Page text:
RICHMOND, Va. (WRIC) — The external investigation into Virginia State Police (VSP) is complete after the agency came under fire last year for hiring a man who would later go on to be named as the lone suspect in a cross-country triple murder. However, questions remain about the timeline and results of the investigation.
On Dec. 16, 2022, Virginia’s Office of the State Inspector General (OSIG) released a statement that it had “received a request to review a recent Virginia State Police matter.” Although the agency would not comment on the circumstances surrounding that request or investigation, a spokesperson for Governor Glenn Youngkin later confirmed that he called for the review in the context of the hiring of Austin Lee Edwards.
Edwards was named as the sole suspect in the murders of three members of the Winek family out in Riverside, Calif. the day after Thanksgiving last year. Authorities said that he engaged in a deceptive relationship online with a teen girl, before traveling thousands of miles from Virginia and killing her mother and grandparents. Police in Riverside said that the investigation there is ongoing.
Back in Virginia, though, VSP came under fire after documents revealed that Edwards had briefly been employed as a state trooper, after completing academy training, and, before that, undergoing a background check. Additional files revealed that Edwards had disclosed previous admittance to a mental health facility to authorities during his application process to become a trooper. That admittance stemmed from a violent 2016 incident in Abingdon, Va., in which Edwards reportedly threatened to kill himself and his father in the presence of police.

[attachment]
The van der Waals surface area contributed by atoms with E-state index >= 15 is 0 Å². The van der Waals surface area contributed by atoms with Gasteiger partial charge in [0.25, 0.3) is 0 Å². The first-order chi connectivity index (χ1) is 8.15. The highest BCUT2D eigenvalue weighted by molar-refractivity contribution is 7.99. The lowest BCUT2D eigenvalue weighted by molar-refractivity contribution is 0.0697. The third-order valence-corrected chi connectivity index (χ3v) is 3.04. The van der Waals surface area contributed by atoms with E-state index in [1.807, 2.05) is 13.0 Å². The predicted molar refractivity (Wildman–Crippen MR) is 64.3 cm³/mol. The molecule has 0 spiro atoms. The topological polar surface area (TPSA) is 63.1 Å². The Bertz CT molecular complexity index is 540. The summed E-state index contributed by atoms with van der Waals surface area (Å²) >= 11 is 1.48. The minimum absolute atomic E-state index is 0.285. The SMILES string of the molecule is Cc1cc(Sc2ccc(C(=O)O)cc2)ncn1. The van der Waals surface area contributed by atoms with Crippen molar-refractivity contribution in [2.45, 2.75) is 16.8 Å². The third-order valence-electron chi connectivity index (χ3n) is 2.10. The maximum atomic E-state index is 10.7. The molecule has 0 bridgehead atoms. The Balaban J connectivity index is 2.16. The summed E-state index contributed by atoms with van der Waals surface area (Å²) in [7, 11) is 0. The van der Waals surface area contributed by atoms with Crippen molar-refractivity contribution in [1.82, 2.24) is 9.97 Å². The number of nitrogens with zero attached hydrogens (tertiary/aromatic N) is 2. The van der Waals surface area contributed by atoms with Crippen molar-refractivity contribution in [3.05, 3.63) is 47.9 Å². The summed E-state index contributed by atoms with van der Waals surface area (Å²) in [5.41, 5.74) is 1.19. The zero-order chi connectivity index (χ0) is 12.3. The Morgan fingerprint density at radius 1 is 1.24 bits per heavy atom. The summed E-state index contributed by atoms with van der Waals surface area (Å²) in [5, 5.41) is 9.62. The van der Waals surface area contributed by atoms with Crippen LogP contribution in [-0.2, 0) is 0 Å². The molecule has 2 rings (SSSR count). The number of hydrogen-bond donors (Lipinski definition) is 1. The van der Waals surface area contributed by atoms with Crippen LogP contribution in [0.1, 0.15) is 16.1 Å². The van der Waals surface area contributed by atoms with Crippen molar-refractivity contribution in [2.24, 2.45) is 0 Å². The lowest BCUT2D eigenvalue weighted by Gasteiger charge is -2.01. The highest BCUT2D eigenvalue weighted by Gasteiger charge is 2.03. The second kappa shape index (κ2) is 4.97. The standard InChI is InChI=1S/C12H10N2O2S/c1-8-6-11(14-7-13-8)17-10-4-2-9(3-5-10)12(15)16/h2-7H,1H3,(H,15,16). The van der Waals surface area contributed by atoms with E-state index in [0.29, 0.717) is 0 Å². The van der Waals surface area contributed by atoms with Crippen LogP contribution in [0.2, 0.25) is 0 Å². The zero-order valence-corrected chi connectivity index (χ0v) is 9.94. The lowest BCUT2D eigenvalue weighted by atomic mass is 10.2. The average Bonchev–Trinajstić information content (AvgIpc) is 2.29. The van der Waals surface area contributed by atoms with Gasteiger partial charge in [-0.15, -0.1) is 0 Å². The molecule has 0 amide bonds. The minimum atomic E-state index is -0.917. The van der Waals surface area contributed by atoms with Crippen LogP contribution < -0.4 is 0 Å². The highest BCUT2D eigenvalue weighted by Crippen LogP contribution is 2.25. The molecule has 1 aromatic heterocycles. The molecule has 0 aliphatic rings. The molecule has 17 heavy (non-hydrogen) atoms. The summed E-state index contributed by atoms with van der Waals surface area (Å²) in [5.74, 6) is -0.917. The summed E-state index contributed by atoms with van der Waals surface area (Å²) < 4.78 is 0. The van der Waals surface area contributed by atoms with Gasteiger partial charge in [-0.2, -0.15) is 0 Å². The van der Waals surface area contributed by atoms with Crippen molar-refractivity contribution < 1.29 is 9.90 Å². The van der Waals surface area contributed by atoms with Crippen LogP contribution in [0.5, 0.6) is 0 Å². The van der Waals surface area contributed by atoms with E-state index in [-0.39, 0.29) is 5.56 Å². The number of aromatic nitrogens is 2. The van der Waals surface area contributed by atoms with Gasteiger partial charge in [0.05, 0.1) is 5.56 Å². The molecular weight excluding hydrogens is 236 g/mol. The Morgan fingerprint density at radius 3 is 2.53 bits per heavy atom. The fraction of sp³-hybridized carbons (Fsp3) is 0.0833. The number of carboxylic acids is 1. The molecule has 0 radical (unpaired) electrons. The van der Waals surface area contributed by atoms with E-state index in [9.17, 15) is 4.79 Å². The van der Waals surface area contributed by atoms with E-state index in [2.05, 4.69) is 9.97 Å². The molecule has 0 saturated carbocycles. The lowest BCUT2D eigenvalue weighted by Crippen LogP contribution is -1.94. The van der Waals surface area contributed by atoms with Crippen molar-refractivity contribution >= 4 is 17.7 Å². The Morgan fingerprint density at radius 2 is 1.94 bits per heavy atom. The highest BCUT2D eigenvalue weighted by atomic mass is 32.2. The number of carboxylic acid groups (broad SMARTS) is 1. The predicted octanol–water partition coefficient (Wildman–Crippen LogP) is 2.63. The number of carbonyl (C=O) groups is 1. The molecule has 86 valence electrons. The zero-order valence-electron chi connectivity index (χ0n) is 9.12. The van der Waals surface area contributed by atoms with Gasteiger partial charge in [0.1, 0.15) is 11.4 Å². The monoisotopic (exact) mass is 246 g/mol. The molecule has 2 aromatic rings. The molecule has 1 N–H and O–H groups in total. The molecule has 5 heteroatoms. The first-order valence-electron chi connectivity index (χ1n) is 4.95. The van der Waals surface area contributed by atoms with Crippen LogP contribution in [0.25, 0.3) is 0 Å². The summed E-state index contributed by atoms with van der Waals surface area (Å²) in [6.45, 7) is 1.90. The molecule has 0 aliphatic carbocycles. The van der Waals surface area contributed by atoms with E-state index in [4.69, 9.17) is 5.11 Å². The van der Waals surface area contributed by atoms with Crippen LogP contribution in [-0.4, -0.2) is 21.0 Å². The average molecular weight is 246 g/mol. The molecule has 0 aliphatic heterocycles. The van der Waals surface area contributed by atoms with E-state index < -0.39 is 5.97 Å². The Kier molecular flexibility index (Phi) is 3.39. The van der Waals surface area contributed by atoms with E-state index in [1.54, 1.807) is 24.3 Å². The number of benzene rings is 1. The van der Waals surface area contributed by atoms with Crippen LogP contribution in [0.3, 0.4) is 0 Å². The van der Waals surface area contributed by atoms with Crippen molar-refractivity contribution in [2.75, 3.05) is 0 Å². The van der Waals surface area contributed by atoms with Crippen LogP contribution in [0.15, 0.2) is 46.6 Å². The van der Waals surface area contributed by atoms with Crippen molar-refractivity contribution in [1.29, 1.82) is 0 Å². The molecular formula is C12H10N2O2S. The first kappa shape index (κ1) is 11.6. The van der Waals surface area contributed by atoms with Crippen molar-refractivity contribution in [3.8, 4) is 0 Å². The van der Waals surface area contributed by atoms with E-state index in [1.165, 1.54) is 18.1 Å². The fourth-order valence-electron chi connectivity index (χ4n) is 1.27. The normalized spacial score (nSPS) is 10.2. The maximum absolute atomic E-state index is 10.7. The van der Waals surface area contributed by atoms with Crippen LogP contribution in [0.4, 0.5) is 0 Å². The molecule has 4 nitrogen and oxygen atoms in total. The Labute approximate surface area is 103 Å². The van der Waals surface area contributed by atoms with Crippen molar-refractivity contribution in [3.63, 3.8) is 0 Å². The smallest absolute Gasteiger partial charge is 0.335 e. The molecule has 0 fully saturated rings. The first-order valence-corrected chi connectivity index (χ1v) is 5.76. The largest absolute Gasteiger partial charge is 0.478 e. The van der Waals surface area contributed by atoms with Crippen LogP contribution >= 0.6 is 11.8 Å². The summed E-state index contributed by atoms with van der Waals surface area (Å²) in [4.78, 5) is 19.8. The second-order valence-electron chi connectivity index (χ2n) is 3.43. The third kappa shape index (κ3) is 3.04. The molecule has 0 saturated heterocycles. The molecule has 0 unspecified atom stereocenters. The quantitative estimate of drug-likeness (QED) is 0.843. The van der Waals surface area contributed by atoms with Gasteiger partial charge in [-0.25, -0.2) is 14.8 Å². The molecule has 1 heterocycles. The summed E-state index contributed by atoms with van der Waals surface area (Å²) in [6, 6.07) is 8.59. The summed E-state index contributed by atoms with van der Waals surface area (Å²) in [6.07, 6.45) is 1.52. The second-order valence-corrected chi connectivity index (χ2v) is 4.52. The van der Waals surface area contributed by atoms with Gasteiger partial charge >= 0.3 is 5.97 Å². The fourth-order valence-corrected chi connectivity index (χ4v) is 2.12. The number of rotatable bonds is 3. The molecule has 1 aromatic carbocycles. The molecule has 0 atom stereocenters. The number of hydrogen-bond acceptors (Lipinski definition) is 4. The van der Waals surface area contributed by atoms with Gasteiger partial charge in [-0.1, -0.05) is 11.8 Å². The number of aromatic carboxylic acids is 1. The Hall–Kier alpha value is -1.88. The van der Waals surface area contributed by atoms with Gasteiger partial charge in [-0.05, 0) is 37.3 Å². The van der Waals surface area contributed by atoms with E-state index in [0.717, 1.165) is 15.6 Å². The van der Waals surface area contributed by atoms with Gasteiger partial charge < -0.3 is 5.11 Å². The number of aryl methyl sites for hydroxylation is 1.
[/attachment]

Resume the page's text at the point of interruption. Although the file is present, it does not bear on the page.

“The complaint alleges that the Department had knowledge that Edwards had been committed to a mental institution, and chose to employ him as a trooper,” VSP Superintendent Colonel Gary T. Settle wrote in a Dec. 30, 2022 letter. “This is false – during the pre-polygraph interview, Edwards told the examiner that he had voluntarily checked into a mental health facility in 2016. A voluntary admission alone would not have been an automatic disqualifier at this stage of the background process. However, this would have been an opportunity for clarification.”
The letter was provided to 8News in April as part of a 23-page report from OSIG regarding the results of its investigation into VSP. A VSP spokesperson had previously said on Dec. 7, 2022, that the agency conducted its own internal administrative review, and found “that human error resulted in an incomplete databased query during Edwards’ hiring process.” But the more recent documents provided by OSIG contained only information from VSP, and no filings about OSIG’s analysis or the result of that agency’s external investigation.
“I do hundreds of background checks in my business, and we preface any straight data background check with the need to be verified to make sure that it’s 100% accurate,” private investigator and former law enforcement officer Jeff Pike told 8News on Friday. “These mistakes cost three people their lives.”
By the time of the triple murders in Riverside, Edwards had left his position with VSP and started working with the Washington County Sheriff’s Office. A coroner out in California later determined that Edwards used his service-issued weapon to kill himself during a shootout with authorities after allegedly committing the murders.